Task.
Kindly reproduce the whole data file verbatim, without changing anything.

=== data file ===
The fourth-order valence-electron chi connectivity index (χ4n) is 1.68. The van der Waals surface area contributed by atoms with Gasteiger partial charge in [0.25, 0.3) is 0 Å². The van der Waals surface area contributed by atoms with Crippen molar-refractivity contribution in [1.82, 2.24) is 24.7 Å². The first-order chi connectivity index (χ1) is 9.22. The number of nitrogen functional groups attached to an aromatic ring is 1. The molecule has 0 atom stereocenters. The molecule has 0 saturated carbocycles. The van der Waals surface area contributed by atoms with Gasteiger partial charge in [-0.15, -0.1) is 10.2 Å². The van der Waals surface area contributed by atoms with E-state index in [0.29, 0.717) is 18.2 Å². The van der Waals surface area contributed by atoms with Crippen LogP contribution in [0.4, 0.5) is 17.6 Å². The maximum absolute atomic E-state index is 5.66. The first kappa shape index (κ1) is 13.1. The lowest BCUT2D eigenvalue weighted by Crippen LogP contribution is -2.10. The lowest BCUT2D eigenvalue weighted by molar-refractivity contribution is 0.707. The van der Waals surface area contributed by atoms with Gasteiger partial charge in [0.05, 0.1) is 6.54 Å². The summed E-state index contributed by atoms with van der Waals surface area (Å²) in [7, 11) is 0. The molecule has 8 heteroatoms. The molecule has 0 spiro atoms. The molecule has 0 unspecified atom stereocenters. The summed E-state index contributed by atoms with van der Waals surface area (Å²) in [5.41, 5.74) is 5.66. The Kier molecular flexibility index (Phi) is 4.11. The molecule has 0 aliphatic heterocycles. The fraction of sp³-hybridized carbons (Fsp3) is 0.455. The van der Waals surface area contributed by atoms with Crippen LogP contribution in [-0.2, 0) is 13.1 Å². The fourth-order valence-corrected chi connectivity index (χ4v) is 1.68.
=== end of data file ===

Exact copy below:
The fourth-order valence-electron chi connectivity index (χ4n) is 1.68. The van der Waals surface area contributed by atoms with Gasteiger partial charge in [0.25, 0.3) is 0 Å². The van der Waals surface area contributed by atoms with Crippen molar-refractivity contribution in [1.82, 2.24) is 24.7 Å². The first-order chi connectivity index (χ1) is 9.22. The number of nitrogen functional groups attached to an aromatic ring is 1. The molecule has 0 atom stereocenters. The molecule has 0 saturated carbocycles. The van der Waals surface area contributed by atoms with Gasteiger partial charge in [-0.15, -0.1) is 10.2 Å². The van der Waals surface area contributed by atoms with E-state index in [0.29, 0.717) is 18.2 Å². The van der Waals surface area contributed by atoms with Crippen LogP contribution in [0.4, 0.5) is 17.6 Å². The maximum absolute atomic E-state index is 5.66. The first kappa shape index (κ1) is 13.1. The lowest BCUT2D eigenvalue weighted by Crippen LogP contribution is -2.10. The lowest BCUT2D eigenvalue weighted by molar-refractivity contribution is 0.707. The van der Waals surface area contributed by atoms with Gasteiger partial charge in [0.05, 0.1) is 6.54 Å². The summed E-state index contributed by atoms with van der Waals surface area (Å²) in [7, 11) is 0. The molecule has 8 heteroatoms. The molecule has 0 spiro atoms. The molecule has 0 unspecified atom stereocenters. The summed E-state index contributed by atoms with van der Waals surface area (Å²) in [5.41, 5.74) is 5.66. The Kier molecular flexibility index (Phi) is 4.11. The molecule has 0 aliphatic heterocycles. The fraction of sp³-hybridized carbons (Fsp3) is 0.455. The van der Waals surface area contributed by atoms with Crippen LogP contribution in [-0.2, 0) is 13.1 Å². The fourth-order valence-corrected chi connectivity index (χ4v) is 1.68.